Our guest blogger is Robert M. Sussman, a Senior Fellow at the Center for American Progress Action Fund and former Deputy Administrator of the Environmental Protection Agency.
The Wall Street Journal’s opinion piece, The Carbon Ultimatum, accuses Barack Obama of planning to unleash the bureaucracy of the Environmental Protection Agency in an effort to “bludgeon” Congress into enacting climate change legislation:
He plans to issue an ultimatum to Congress: Either impose new taxes and limits on carbon that he finds amenable, or the EPA carbon police will be let loose to ravage the countryside.
To support this charge, the Journal points to recent comments by Jason Grumet, an Obama energy advisor: “The EPA is obligated to move forward in the absence of Congressional action. If there’s no action by Congress in those 18 months, I think any responsible president would want to have the regulatory approach.”
This opinion piece, which uses the time-honored ploy of opponents of environmental progress of demonizing the EPA and ascribing sinister motives to its political overseers, has two fatal flaws. One, the specter of bureaucrats running amok and strangling the economy — by intruding into small businesses and individual households and banning fuels on which millions of Americans depend — is a fantasy of die-hard free-market zealots. In fact, a new administration could enforce new global warming regulations with common sense, focusing on large emitters of greenhouse gases to achieve reasonable reductions while spurring trillions of dollars worth of economic growth and green-collar jobs.
Second, in its zeal to accuse the EPA workforce of a naked power grab, the Journal ignores the central reason why EPA is part of the climate equation, as even the conservative law professor Jonathan Adler recognizes:
The problem with the WSJ’s narrative is that Grumet is describing nothing more than what is legally required as a consequence of the Supreme Court’s decision in Massachusetts v. EPA. Under that decision, the EPA is effectively obligated to begin the regulation of greenhouse gas emissions under the Clean Air Act. If the law is not amended, and the next Administration fails to act, environmentalist groups will file suit to force their hand — and win.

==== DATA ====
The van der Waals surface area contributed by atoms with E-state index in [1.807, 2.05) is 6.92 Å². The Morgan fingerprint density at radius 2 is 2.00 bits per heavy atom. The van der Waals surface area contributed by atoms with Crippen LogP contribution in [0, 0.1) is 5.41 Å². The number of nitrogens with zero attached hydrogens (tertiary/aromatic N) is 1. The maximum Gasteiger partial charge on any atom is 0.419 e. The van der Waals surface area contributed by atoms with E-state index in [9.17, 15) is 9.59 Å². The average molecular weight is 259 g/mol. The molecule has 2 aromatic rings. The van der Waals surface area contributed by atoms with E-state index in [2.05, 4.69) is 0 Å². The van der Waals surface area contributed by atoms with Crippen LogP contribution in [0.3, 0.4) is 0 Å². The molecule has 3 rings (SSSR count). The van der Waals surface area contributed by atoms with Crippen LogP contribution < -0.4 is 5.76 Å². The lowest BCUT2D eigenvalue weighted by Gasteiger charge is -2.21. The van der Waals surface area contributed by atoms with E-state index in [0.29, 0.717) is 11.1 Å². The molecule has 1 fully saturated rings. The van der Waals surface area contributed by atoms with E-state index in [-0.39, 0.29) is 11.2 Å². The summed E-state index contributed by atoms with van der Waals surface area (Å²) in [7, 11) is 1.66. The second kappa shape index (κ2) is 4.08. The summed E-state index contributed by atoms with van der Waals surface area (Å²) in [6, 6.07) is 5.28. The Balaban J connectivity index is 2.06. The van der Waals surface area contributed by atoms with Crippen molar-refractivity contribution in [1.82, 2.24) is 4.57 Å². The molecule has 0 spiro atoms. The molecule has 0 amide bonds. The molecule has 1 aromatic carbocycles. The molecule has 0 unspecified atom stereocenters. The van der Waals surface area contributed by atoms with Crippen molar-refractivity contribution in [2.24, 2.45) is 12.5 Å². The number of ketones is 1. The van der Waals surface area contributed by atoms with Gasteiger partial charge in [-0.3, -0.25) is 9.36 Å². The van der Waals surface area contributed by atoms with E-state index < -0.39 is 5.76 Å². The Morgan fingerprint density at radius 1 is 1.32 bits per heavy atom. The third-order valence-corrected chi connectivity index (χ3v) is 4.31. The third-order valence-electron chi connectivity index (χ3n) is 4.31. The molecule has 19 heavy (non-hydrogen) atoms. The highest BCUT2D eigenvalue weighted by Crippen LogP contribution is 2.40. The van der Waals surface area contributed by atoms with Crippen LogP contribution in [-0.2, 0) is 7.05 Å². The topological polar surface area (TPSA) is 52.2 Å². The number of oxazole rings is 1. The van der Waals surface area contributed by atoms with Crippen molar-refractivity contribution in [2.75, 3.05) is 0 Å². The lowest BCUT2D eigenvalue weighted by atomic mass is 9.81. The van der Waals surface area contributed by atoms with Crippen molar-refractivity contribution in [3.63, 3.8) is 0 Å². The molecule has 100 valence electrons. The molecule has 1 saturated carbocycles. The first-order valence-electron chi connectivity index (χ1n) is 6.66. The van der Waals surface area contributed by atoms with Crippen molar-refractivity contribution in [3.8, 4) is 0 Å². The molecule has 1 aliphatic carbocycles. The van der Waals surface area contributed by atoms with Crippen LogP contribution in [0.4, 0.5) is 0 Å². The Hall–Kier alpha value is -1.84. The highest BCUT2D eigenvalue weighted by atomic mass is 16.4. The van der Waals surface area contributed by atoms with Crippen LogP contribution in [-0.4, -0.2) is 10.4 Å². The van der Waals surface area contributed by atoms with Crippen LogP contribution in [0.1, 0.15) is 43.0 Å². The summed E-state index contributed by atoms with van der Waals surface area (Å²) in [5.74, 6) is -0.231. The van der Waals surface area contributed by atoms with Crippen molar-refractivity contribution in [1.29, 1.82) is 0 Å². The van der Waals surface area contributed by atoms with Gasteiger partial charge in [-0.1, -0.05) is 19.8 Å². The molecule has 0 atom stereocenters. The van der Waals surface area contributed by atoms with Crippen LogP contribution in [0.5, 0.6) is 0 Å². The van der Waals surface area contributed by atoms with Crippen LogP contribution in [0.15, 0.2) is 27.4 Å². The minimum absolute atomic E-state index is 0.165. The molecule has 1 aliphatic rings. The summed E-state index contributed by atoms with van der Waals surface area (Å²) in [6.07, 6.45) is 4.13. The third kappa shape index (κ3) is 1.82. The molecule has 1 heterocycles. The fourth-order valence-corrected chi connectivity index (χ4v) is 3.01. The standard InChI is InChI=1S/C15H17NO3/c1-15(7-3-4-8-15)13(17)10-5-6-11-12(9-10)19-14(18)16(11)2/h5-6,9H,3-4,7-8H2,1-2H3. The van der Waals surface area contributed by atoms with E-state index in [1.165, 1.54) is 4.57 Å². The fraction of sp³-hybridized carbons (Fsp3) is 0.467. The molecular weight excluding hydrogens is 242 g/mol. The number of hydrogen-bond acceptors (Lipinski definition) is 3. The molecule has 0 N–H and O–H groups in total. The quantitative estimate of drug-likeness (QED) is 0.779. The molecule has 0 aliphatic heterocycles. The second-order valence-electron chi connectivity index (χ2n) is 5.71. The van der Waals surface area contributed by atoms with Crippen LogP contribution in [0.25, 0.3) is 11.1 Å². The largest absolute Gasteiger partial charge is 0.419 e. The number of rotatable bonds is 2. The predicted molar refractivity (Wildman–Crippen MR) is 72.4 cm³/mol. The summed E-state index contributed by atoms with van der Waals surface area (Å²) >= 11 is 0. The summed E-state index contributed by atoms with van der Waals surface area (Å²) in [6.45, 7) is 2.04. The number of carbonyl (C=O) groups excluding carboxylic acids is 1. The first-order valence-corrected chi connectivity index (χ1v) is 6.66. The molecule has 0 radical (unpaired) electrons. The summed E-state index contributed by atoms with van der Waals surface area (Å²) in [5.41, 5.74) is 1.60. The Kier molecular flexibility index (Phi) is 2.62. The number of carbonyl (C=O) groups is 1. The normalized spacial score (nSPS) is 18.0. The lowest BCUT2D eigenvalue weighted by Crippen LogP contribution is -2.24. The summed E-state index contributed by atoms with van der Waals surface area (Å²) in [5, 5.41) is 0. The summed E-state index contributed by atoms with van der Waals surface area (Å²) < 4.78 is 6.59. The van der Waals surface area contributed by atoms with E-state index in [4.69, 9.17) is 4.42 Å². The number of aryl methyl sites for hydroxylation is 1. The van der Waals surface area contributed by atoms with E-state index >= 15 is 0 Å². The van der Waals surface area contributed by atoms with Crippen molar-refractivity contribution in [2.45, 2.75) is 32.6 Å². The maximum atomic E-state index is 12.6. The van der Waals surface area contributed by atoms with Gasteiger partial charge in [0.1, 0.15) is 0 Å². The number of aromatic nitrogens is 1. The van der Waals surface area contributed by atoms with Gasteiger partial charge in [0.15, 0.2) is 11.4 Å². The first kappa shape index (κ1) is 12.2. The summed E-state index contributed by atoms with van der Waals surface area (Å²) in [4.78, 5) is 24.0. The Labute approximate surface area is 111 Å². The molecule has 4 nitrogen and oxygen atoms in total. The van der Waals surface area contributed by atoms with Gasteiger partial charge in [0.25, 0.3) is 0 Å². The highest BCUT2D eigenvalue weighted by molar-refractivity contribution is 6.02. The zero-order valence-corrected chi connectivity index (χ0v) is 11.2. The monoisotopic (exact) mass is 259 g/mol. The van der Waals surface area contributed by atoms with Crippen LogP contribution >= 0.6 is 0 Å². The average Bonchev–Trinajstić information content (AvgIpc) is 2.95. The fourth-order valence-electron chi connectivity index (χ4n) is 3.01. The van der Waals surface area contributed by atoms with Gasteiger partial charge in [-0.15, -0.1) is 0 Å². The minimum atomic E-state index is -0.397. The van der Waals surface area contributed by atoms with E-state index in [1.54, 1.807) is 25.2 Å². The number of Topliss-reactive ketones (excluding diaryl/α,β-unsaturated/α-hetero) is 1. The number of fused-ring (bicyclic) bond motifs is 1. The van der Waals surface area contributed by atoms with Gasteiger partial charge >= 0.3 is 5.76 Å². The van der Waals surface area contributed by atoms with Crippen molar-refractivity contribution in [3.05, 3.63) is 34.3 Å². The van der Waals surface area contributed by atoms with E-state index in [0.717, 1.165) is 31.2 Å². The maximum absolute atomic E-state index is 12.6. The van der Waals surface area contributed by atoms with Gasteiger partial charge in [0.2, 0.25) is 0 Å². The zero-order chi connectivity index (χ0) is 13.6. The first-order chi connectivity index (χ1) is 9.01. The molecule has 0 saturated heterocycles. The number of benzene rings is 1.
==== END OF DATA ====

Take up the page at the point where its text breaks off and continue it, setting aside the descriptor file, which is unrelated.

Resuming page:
The Court’s decision came after years of evading climate change by the Bush Administration despite the mounting evidence of rising temperatures and their consequences for our ecosystems and economy. Unfortunately, the EPA remains in default on its fundamental legal responsibilities. EPA’s July Advance Notice of Proposed Rulemaking — which the Journal describes as as a “roadmap” for blanketing the US economy with onerous regulation — was in fact a further Bush delay. Instead of a scientific “endangerment” analysis, the White House directed EPA to prepare a neutral and non-committal discussion of its legal authority — a stick in the eye of the Supreme Court. They then went further by taking the unprecedented step of belittling and disowning EPA’s technical and legal analysis to score points with its allies in industry and the Republican base.
If anything, allowing EPA to move ahead under the Clean Air Act would be “non-political” because it would honor the terms of a Supreme Court ruling that the outgoing Administration has chosen to defy. How simple respect for the nation’s highest court and the law of the land equates to issuing an “ultimatum” to Congress is baffling.